7 Ways To Feel At Home In A City That Isn’t

I’m 21, and I have some advice that you won’t listen to if you’re young and in love; don’t move to a city for a boy. Don’t many any huge life decisions for a significant other when you’re young because, you’ll never know when they might become insignificant. That advice was repeated to me over and over again when I made the decision to move to New York from Los Angeles. I attempted to justify my decision when questioned “New York has a great comedy scene!”, I boasted.

I tried to convince others that I loved this city, but all those who really knew me knew the truth. I’m a Los Angeles girl, and everything that feels like home is there. I was born in the 90201 and now I live in the Bronx, that’s the dichotomy of my life. I ignored all advice, even my mother’s (your mom’s always right okay) and moved to New York for a long-term long-distance relationship, that started on tumblr when I was in my teens (#tbt to 2010 tumblr).

Over a month ago, I cut ties with this person. Now I’m here finishing my undergrad degree in a city that doesn’t feel like home. I’m determined to finish school, so here are some things I’ve done that have made New York feel more like home. If you’re stuck in a city that doesn’t fit like a glove, I hope this helps.

1. Make your room your sanctuary

At the end of the day this is where you unwind, make the space as uniquely personal to you as possible. My mother is from Bolivia, and my room is covered in things from her home country. I have books I love to read, candles I love to smell, and pictures of people I love all around my room. Your room doesn’t have to look like it’s straight of an HGTV episode, just make it a space you actually enjoy spending time in.

2. Call your friends

Yes, I know it feels like you’re alone. You have no deep connections in this city but you do have friends where you’re from. Or maybe they’re fledgling in another city too, I don’t know where they live and if the timezones are hard to manage, but you have friends and you should call them. I find myself calling my friends when I’m walking to do errands, we talk about everything or nothing at all. It grounds me, makes me laugh and reminds me that somewhere out there someone cares.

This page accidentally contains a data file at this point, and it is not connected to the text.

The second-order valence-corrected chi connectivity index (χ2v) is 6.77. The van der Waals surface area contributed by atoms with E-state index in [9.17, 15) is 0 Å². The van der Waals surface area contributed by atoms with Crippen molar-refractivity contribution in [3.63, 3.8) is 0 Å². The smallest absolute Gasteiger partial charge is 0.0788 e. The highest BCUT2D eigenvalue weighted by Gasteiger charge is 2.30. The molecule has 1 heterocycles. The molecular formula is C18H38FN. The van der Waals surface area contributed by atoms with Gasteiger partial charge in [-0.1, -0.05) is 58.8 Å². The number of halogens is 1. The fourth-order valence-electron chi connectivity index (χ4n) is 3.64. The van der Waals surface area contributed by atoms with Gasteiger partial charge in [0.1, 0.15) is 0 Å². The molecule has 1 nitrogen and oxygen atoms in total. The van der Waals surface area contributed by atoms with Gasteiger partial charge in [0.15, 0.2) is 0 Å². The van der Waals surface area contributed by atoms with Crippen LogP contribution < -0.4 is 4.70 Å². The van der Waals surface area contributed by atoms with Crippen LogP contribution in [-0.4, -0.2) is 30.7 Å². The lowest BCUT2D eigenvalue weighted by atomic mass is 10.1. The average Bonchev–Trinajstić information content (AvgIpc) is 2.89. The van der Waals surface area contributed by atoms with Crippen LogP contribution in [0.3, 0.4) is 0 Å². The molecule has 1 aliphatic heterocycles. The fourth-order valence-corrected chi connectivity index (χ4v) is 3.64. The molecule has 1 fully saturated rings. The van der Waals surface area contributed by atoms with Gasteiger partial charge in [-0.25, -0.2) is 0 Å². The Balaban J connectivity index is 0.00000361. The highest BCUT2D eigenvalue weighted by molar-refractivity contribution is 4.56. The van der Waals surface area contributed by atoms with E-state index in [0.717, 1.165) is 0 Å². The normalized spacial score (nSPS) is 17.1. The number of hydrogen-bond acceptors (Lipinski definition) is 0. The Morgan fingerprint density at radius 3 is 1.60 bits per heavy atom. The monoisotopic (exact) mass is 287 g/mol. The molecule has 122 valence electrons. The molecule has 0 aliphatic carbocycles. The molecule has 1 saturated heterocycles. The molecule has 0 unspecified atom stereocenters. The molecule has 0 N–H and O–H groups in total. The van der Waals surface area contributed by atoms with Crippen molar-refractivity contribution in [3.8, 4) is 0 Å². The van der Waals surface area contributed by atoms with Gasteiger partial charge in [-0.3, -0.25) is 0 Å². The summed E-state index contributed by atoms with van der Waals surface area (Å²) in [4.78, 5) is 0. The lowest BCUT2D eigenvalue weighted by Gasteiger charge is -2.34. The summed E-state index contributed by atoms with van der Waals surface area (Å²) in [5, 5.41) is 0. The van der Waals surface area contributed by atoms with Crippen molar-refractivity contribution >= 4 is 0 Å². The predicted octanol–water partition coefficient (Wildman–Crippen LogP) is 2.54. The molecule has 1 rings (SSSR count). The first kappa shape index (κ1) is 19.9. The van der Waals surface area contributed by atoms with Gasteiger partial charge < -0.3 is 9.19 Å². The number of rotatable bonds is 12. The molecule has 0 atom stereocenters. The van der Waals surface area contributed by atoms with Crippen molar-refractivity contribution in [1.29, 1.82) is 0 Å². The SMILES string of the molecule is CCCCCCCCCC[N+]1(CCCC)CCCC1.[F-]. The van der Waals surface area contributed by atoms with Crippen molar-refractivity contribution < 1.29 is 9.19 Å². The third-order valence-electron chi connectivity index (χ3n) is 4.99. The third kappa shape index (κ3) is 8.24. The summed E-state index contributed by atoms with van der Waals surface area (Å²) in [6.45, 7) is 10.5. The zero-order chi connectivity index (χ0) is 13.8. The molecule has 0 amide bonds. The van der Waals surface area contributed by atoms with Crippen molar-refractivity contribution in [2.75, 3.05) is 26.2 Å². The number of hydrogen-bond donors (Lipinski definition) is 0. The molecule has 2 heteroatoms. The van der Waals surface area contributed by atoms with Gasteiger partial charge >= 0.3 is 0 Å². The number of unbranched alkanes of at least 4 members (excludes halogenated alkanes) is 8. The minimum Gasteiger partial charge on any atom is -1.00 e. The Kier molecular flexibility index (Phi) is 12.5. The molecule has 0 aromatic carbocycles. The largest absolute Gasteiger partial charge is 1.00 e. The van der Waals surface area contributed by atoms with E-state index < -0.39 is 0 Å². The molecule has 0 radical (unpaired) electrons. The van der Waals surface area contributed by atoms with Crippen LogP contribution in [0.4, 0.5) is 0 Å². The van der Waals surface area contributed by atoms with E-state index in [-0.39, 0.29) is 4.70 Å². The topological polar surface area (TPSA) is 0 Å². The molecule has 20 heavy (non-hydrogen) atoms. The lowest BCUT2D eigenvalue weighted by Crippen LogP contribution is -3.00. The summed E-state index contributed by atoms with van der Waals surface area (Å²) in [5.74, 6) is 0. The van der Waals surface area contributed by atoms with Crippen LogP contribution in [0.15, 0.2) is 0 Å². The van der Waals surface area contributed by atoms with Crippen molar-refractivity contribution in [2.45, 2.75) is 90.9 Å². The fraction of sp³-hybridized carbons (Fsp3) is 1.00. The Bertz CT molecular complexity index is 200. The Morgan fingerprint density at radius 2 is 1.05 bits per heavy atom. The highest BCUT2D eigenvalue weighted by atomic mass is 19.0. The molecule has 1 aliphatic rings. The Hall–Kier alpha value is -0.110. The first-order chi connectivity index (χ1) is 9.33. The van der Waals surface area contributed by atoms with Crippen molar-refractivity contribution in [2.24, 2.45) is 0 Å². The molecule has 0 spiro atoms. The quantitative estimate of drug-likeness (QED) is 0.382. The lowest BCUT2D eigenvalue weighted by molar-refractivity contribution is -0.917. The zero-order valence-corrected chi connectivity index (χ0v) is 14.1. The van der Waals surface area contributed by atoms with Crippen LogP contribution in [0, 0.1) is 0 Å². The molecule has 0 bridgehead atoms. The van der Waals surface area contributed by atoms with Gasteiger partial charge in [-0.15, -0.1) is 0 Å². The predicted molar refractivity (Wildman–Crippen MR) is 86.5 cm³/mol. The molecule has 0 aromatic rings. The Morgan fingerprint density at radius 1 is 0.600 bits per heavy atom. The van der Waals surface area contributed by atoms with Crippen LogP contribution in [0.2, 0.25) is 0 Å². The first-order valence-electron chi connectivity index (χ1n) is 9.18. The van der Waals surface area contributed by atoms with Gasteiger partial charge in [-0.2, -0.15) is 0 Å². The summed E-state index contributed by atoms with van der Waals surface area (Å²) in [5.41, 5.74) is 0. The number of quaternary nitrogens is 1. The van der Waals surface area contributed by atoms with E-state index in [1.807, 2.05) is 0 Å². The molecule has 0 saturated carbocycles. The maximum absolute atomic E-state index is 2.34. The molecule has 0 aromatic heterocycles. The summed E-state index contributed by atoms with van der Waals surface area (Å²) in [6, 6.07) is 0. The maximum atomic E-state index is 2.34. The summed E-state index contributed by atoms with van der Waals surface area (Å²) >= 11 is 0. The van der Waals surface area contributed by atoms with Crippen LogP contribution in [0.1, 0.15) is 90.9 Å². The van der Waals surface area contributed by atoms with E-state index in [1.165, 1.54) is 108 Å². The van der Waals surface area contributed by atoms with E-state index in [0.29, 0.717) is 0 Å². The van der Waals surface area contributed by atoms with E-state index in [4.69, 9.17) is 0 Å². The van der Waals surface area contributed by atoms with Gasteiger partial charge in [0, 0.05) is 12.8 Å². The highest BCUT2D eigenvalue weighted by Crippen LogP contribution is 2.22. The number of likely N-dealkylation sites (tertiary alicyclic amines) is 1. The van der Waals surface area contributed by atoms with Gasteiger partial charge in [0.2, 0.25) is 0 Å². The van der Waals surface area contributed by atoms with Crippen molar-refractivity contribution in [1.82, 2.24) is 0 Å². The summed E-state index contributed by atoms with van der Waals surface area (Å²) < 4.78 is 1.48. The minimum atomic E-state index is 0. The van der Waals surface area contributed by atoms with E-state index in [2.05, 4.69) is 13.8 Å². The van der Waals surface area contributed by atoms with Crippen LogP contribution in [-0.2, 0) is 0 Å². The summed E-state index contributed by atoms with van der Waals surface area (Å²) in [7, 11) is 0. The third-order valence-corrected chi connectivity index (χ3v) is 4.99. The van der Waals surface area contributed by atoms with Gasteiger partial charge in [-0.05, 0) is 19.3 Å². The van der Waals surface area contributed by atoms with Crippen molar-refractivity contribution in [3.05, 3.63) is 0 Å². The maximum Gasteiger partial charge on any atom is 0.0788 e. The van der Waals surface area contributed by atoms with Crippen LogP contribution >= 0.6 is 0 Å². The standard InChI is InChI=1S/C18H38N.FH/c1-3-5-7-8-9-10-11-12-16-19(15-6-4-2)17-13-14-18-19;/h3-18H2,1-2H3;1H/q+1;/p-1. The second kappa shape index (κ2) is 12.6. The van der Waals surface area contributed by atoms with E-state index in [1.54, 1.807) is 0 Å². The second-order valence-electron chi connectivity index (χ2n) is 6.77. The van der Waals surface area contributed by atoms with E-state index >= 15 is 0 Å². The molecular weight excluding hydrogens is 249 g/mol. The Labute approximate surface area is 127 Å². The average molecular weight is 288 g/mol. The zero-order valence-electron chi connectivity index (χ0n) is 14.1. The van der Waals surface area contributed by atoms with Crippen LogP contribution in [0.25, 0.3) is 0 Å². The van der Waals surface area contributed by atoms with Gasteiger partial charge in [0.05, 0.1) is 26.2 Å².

3. Take yourself out for food

I’m a huge foodie. I think I’ve seen everything that Anthony Bourdain has ever put his name on, there’s so many restaurants I missed out on cause I was too nervous to go alone. Go alone, enjoy the alone. Order whatever the hell you want because you’re never going to see the diners around you again. As Tom Haverford would say “Treat Yo Self.”

4. Try new recipes

In that same vein cooking for yourself can be extremely rewarding. Make ceviche, an elaborate salad with cranberries, attempt to poach an egg! Cooking something different always makes me feel accomplished.

5. Make new friends

HAHA sounds so easy right? Just pick one up at the friend store. What I’m saying is, don’t be closed off to new connections. If someone invites you out, just go. You can make the first move too. I often find myself inviting acquaintances over for dinner and wine. If the conversation is good, maybe you’ll find the donkey to your shrek. If not, drink the rest of the wine when they leave and watch your favorite show on Netflix.

6. Relax in nature

The park, the woods, the grassy knoll, take your butt there and do something that makes you happy. I like to read, but maybe you like to bike or draw, or write thought catalog articles. Get a little creative in the nature that surrounds you.

7. Look at the view

This might be exclusive to big city dwellers, but go up and take in that view. Go to a rooftop bar off-peak hours, or take a hike to the top of the mountain and take it all in. You’re in this city, it’s not yours but it’s really not anybody’s and it’s beautiful. Let’s make it home, for now. TC mark

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